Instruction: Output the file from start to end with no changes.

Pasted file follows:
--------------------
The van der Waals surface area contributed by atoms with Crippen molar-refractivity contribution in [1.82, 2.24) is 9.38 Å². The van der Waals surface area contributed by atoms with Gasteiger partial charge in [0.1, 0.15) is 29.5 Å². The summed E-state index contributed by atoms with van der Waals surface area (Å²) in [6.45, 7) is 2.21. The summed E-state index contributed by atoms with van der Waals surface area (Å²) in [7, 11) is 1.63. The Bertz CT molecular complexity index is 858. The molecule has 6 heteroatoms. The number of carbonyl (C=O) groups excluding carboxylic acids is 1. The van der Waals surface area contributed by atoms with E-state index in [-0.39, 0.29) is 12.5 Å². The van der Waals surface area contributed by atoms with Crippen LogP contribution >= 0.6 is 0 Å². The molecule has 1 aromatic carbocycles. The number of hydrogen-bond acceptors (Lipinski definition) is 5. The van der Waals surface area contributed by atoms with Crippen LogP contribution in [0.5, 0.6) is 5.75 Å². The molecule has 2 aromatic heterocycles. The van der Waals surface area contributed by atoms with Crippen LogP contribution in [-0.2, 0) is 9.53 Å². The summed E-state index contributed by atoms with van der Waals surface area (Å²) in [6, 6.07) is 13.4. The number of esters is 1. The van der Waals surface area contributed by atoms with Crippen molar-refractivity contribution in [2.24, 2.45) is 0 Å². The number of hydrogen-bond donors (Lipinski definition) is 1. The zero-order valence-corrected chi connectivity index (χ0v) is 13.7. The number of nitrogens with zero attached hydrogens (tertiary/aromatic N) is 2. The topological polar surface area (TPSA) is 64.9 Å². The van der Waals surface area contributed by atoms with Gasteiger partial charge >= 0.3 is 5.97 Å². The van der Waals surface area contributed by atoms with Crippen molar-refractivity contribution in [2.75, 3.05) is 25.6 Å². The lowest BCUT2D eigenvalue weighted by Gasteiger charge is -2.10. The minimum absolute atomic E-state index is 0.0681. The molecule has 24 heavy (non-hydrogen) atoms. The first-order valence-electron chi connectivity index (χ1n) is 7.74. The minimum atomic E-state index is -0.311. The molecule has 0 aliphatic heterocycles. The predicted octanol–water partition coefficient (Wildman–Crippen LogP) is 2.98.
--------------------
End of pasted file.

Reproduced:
The van der Waals surface area contributed by atoms with Crippen molar-refractivity contribution in [1.82, 2.24) is 9.38 Å². The van der Waals surface area contributed by atoms with Gasteiger partial charge in [0.1, 0.15) is 29.5 Å². The summed E-state index contributed by atoms with van der Waals surface area (Å²) in [6.45, 7) is 2.21. The summed E-state index contributed by atoms with van der Waals surface area (Å²) in [7, 11) is 1.63. The Bertz CT molecular complexity index is 858. The molecule has 6 heteroatoms. The number of carbonyl (C=O) groups excluding carboxylic acids is 1. The van der Waals surface area contributed by atoms with E-state index in [-0.39, 0.29) is 12.5 Å². The van der Waals surface area contributed by atoms with Crippen LogP contribution >= 0.6 is 0 Å². The molecule has 1 aromatic carbocycles. The number of hydrogen-bond acceptors (Lipinski definition) is 5. The van der Waals surface area contributed by atoms with Crippen LogP contribution in [0.5, 0.6) is 5.75 Å². The molecule has 2 aromatic heterocycles. The van der Waals surface area contributed by atoms with Crippen LogP contribution in [-0.2, 0) is 9.53 Å². The summed E-state index contributed by atoms with van der Waals surface area (Å²) in [6, 6.07) is 13.4. The number of esters is 1. The van der Waals surface area contributed by atoms with Crippen molar-refractivity contribution in [2.24, 2.45) is 0 Å². The number of hydrogen-bond donors (Lipinski definition) is 1. The zero-order valence-corrected chi connectivity index (χ0v) is 13.7. The number of nitrogens with zero attached hydrogens (tertiary/aromatic N) is 2. The topological polar surface area (TPSA) is 64.9 Å². The van der Waals surface area contributed by atoms with Gasteiger partial charge >= 0.3 is 5.97 Å². The van der Waals surface area contributed by atoms with Crippen molar-refractivity contribution in [2.75, 3.05) is 25.6 Å². The lowest BCUT2D eigenvalue weighted by Gasteiger charge is -2.10. The minimum absolute atomic E-state index is 0.0681. The molecule has 24 heavy (non-hydrogen) atoms. The first-order valence-electron chi connectivity index (χ1n) is 7.74. The minimum atomic E-state index is -0.311. The molecule has 0 aliphatic heterocycles. The predicted octanol–water partition coefficient (Wildman–Crippen LogP) is 2.98.